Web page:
children playing

Child care crawling back into campaign [CA]

Printer-friendly versionSend by emailPDF version
Reality Check
Monsebraaten, Laurie
Publication Date: 
21 Jun 2004

See text below.


It's been 20 years since federal leaders discussed child care during a televised election debate.

So when the leaders were asked last week if they would spend federal money in areas of provincial jurisdiction to address such problems as "the crying need" for a national child-care program, working parents and day-care advocates cheered.

They just hope the leaders' answers &emdash; which showed only the Conservatives to be reluctant to spend money in this area &emdash; will translate into votes for parties with strong child-care platforms.

Not since 1984, when the now-defunct National Action Committee on the Status of Women staged an election debate on women's issues, have federal party leaders even discussed child care.

"We were really surprised and excited to see it come up," said Kira Heineck, of the Ontario Coalition for Better Child Care.

Even the nature of the question posed by CTV reporter Craig Oliver in Tuesday's English-language debate was a breakthrough, Heineck said.

"To have the national media identifying this as a pressing issue shows that people are talking about child care and that it's important to voters," she said.

Liberal Leader Paul Martin and the NDP's Jack Layton said Ottawa must use its spending power to help the provinces build a national system of early learning and care for the country's children. Both praised Quebec's system of $7-a-day child care that is widely available to families in that province.

But Conservative Leader Stephen Harper said he favours "much more direct help for families" in the form of a $2,000-per-child tax deduction for all families to use however they want.

"This would be the kind of approach &emdash; a low-tax rather than high-spending approach &emdash; and I think it's one that respects the fact that provinces have different approaches to day care in their jurisdictions," he said during the debate.

Ken Battle, head of the Caledon Institute of Social Policy, calls Harper's tax deduction proposal "a retrograde and regressive idea."

It mirrors a tax exemption for families first introduced during World War I, he said. And it would divert scarce public money to wealthy families while leaving the poorest families &emdash; who don't earn enough to pay taxes &emdash; with nothing.

In another wrinkle, the proposal, which would cost Ottawa about $3.5 billion annually, would also cost the provinces some $1.7 billion because the federal tax deduction would also reduce the amount of provincial taxes families would pay.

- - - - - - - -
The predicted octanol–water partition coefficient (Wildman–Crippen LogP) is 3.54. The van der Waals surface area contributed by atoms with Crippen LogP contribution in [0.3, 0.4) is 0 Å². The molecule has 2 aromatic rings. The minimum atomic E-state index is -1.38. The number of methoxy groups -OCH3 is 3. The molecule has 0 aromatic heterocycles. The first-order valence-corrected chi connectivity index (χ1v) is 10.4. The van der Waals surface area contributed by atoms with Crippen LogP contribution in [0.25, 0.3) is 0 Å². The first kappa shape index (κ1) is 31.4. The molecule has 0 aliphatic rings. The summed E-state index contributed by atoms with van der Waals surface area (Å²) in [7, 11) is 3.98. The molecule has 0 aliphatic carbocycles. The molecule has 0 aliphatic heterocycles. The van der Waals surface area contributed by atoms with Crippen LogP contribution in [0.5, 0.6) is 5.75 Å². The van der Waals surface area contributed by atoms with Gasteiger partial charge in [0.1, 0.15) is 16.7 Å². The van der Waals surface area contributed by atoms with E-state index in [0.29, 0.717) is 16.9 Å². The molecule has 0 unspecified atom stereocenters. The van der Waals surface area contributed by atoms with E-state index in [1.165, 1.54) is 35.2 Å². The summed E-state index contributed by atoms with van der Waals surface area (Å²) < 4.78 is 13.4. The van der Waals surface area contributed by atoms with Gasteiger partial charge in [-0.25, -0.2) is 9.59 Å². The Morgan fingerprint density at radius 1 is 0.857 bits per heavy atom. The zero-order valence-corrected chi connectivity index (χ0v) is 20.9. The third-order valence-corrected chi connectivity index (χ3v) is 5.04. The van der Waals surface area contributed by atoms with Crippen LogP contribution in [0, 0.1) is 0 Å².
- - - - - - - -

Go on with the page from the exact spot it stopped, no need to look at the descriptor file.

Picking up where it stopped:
"Is this a sensible way to run a child-benefit system in an era of high child poverty, gaping income inequality and concerns about the sustainability and effectiveness of government spending?" he asked.

The Canada Child Tax Benefit, which Battle helped Ottawa design in the early 1990s, is a much more progressive way for the federal government to give money to families, he said. About 80 per cent of families with young children receive income-based benefits under the program, with poorer families getting the most help. Harper should be building on that program, rather than resurrecting tax measures from the "graveyard of Canadian public policy," he added.

Kerry McCuaig, co-ordinator of the Better Child Care Education Foundation, said a federal role in child care is long overdue.

The European Union last year made a commitment to provide early learning and care for all children aged 3 and older. Even the United States &emdash; where most states provide full-day junior and senior kindergarten programs &emdash; provides more universal services for young children than Canada, McCuaig said. Only Ontario offers junior kindergarten as a universal program.

"It shows how far Canada has fallen behind and why child care has made it back onto the Liberal agenda," McCuaig said.

For Graham Mitchell and his wife Deanna Yerichuk, the scarcity of day care and the staggering cost are not only a political concern. It's a personal problem now that they are expecting their first child in January.

The Toronto couple have already put their names on three or four waiting lists for child care and are facing monthly fees of between $1,100 and $1,300.

"That's more than my mortgage," said Mitchell. "I don't know how parents with two kids do it."

Mitchell said he's thrilled the issue was even raised in the debate. It was clear to him Harper doesn't really have a child-care policy. But he was impressed with Layton and Martin.

"I think the debate helped to advance the issue."

- reprinted from the Toronto Star